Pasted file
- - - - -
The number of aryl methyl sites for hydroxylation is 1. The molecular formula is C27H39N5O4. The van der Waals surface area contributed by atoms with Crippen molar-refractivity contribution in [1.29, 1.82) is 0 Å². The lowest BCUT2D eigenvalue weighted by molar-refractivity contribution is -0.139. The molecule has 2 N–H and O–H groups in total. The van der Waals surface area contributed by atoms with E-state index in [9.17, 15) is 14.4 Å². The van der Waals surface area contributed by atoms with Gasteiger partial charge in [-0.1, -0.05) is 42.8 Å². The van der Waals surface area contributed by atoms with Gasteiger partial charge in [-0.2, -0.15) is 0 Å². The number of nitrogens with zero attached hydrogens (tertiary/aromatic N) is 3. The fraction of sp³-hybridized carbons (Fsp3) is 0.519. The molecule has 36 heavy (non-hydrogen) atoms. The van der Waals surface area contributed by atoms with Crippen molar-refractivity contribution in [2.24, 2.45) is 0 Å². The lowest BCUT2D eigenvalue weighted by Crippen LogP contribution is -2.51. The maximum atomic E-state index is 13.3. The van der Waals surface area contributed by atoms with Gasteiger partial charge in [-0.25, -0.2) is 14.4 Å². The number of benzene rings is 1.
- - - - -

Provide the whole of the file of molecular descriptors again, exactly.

The number of aryl methyl sites for hydroxylation is 1. The molecular formula is C27H39N5O4. The van der Waals surface area contributed by atoms with Crippen molar-refractivity contribution in [1.29, 1.82) is 0 Å². The lowest BCUT2D eigenvalue weighted by molar-refractivity contribution is -0.139. The molecule has 2 N–H and O–H groups in total. The van der Waals surface area contributed by atoms with E-state index in [9.17, 15) is 14.4 Å². The van der Waals surface area contributed by atoms with Gasteiger partial charge in [-0.1, -0.05) is 42.8 Å². The van der Waals surface area contributed by atoms with Gasteiger partial charge in [-0.2, -0.15) is 0 Å². The number of nitrogens with zero attached hydrogens (tertiary/aromatic N) is 3. The fraction of sp³-hybridized carbons (Fsp3) is 0.519. The molecule has 36 heavy (non-hydrogen) atoms. The van der Waals surface area contributed by atoms with Crippen molar-refractivity contribution in [2.24, 2.45) is 0 Å². The lowest BCUT2D eigenvalue weighted by Crippen LogP contribution is -2.51. The maximum atomic E-state index is 13.3. The van der Waals surface area contributed by atoms with Gasteiger partial charge in [-0.25, -0.2) is 14.4 Å². The number of benzene rings is 1.